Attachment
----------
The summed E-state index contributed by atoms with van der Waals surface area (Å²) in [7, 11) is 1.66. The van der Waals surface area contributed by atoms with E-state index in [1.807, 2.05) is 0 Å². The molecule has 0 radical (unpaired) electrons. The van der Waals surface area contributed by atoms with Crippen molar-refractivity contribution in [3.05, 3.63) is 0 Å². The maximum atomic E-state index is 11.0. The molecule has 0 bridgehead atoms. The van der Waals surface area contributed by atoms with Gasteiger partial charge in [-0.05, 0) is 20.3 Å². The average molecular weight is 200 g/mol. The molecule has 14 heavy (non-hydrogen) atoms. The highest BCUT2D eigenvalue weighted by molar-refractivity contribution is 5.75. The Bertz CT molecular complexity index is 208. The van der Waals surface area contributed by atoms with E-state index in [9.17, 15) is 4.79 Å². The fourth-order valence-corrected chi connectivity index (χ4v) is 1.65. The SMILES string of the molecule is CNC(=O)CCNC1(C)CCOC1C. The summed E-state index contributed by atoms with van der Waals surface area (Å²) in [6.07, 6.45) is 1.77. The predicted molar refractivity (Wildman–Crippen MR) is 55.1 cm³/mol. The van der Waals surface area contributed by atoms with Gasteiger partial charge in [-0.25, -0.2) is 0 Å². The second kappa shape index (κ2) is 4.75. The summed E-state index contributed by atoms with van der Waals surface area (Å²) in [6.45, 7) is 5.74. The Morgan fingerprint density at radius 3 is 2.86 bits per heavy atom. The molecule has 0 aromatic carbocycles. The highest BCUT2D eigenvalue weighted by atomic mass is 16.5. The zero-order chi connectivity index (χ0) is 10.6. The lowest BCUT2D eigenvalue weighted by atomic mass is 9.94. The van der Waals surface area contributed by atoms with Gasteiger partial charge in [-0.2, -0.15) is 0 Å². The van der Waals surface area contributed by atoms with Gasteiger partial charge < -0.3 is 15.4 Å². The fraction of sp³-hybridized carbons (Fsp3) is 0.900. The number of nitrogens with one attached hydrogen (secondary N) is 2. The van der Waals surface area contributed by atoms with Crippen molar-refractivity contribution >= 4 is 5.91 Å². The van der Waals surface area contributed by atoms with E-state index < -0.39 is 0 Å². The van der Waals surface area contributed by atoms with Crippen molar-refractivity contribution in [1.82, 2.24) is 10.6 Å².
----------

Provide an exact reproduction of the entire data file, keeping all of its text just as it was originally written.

The summed E-state index contributed by atoms with van der Waals surface area (Å²) in [7, 11) is 1.66. The van der Waals surface area contributed by atoms with E-state index in [1.807, 2.05) is 0 Å². The molecule has 0 radical (unpaired) electrons. The van der Waals surface area contributed by atoms with Crippen molar-refractivity contribution in [3.05, 3.63) is 0 Å². The maximum atomic E-state index is 11.0. The molecule has 0 bridgehead atoms. The van der Waals surface area contributed by atoms with Gasteiger partial charge in [-0.05, 0) is 20.3 Å². The average molecular weight is 200 g/mol. The molecule has 14 heavy (non-hydrogen) atoms. The highest BCUT2D eigenvalue weighted by molar-refractivity contribution is 5.75. The Bertz CT molecular complexity index is 208. The van der Waals surface area contributed by atoms with E-state index in [9.17, 15) is 4.79 Å². The fourth-order valence-corrected chi connectivity index (χ4v) is 1.65. The SMILES string of the molecule is CNC(=O)CCNC1(C)CCOC1C. The summed E-state index contributed by atoms with van der Waals surface area (Å²) in [6.07, 6.45) is 1.77. The predicted molar refractivity (Wildman–Crippen MR) is 55.1 cm³/mol. The van der Waals surface area contributed by atoms with Gasteiger partial charge in [-0.25, -0.2) is 0 Å². The second kappa shape index (κ2) is 4.75. The summed E-state index contributed by atoms with van der Waals surface area (Å²) in [6.45, 7) is 5.74. The Morgan fingerprint density at radius 3 is 2.86 bits per heavy atom. The molecule has 0 aromatic carbocycles. The highest BCUT2D eigenvalue weighted by atomic mass is 16.5. The zero-order chi connectivity index (χ0) is 10.6. The lowest BCUT2D eigenvalue weighted by atomic mass is 9.94. The van der Waals surface area contributed by atoms with Gasteiger partial charge in [-0.2, -0.15) is 0 Å². The van der Waals surface area contributed by atoms with Gasteiger partial charge < -0.3 is 15.4 Å². The fraction of sp³-hybridized carbons (Fsp3) is 0.900. The number of nitrogens with one attached hydrogen (secondary N) is 2. The van der Waals surface area contributed by atoms with Crippen molar-refractivity contribution >= 4 is 5.91 Å². The van der Waals surface area contributed by atoms with E-state index < -0.39 is 0 Å². The van der Waals surface area contributed by atoms with Crippen molar-refractivity contribution in [1.82, 2.24) is 10.6 Å².